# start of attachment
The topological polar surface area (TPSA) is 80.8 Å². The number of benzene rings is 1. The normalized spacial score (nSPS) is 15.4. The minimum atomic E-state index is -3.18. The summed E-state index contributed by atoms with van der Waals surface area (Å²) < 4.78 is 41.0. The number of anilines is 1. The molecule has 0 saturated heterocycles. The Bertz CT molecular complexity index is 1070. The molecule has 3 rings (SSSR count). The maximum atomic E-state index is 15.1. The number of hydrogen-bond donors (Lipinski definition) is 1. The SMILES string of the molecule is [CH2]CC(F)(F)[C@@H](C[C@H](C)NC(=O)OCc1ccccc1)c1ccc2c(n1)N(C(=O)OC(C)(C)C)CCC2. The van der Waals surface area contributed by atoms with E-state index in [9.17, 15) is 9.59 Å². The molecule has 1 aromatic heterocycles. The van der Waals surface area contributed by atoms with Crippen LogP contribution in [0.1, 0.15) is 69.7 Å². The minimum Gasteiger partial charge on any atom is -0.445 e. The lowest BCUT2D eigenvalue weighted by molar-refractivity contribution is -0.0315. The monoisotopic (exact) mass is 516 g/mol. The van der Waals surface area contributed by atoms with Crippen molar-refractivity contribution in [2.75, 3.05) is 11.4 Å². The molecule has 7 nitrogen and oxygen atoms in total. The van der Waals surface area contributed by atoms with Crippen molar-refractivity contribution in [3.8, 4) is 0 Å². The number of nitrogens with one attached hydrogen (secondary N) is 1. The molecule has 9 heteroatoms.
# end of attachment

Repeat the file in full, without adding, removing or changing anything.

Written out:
The topological polar surface area (TPSA) is 80.8 Å². The number of benzene rings is 1. The normalized spacial score (nSPS) is 15.4. The minimum atomic E-state index is -3.18. The summed E-state index contributed by atoms with van der Waals surface area (Å²) < 4.78 is 41.0. The number of anilines is 1. The molecule has 0 saturated heterocycles. The Bertz CT molecular complexity index is 1070. The molecule has 3 rings (SSSR count). The maximum atomic E-state index is 15.1. The number of hydrogen-bond donors (Lipinski definition) is 1. The SMILES string of the molecule is [CH2]CC(F)(F)[C@@H](C[C@H](C)NC(=O)OCc1ccccc1)c1ccc2c(n1)N(C(=O)OC(C)(C)C)CCC2. The van der Waals surface area contributed by atoms with E-state index in [9.17, 15) is 9.59 Å². The molecule has 1 aromatic heterocycles. The van der Waals surface area contributed by atoms with Crippen LogP contribution in [0.1, 0.15) is 69.7 Å². The minimum Gasteiger partial charge on any atom is -0.445 e. The lowest BCUT2D eigenvalue weighted by molar-refractivity contribution is -0.0315. The monoisotopic (exact) mass is 516 g/mol. The van der Waals surface area contributed by atoms with Crippen molar-refractivity contribution in [2.75, 3.05) is 11.4 Å². The molecule has 7 nitrogen and oxygen atoms in total. The van der Waals surface area contributed by atoms with Crippen molar-refractivity contribution in [3.8, 4) is 0 Å². The number of nitrogens with one attached hydrogen (secondary N) is 1. The molecule has 9 heteroatoms.